20. As regards the Chidambaram charities I think it is clear that the Pondicherry Court had no jurisdiction in the matter, as the properties are all situate in British India and the trusts are all to be performed in British India. The action in the Pondicherry Court was merely an action in personam against, the trustee to deliver up the documents of title and for purposes of that adjudication it became necessary to see whether the appointment of the plaintiff was valid. In Companhia de Mocambique v. British South Africa Company LR (1892) 2 QBD 358, Wright, J., after referring to the authorities observes as follows:

The proper conclusion appears to be that, speaking generally, and subject to qualifications depending on personal obligations, it is a general principle of jurisdiction, that title to land is to be directly determined, not merely according to the laws of the country where the land is situate, but by the courts of that country, and this conclusion is in accordance with the rule ordinarily adopted by the jurisprudence of other countries (see Story's Conflict of Laws, Sections 551-555). It does not in any way involve a denial of jurisdiction to give relief in personam, or against property in this country, in any case where title to the foreign land is not directly involved or can be proved as a fact by the judgment of a competent court in the foreign country.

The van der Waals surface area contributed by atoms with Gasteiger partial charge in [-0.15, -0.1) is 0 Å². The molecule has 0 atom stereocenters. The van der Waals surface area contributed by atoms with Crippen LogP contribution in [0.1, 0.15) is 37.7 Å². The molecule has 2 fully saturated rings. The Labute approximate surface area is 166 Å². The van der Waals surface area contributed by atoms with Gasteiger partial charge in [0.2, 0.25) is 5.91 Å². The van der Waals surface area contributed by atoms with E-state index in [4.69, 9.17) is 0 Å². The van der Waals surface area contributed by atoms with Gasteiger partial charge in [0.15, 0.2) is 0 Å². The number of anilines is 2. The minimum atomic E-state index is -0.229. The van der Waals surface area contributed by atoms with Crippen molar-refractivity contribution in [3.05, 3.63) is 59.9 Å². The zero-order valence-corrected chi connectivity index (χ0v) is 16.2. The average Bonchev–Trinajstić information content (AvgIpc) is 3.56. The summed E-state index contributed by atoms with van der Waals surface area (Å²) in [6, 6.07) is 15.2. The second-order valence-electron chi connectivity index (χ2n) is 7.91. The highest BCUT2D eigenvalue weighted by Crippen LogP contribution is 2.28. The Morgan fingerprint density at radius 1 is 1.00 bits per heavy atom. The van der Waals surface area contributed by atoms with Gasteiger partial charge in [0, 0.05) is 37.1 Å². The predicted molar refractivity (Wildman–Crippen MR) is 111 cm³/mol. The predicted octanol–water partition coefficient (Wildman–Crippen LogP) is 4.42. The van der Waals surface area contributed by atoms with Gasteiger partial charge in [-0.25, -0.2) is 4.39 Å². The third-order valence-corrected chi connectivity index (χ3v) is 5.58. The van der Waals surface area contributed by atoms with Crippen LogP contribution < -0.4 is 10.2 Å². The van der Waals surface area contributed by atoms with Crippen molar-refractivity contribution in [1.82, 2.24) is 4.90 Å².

21. Story in his Conflict of Laws states- the law as follows in Article 551:

In respect to immoveable property every attempt of any foreign tribunal to found a jurisdiction over it must, from the very nature of the case, be utterly nugatory, and its decree must be for ever incapable of execution in rem.

In Article 591, the law is thus summarised: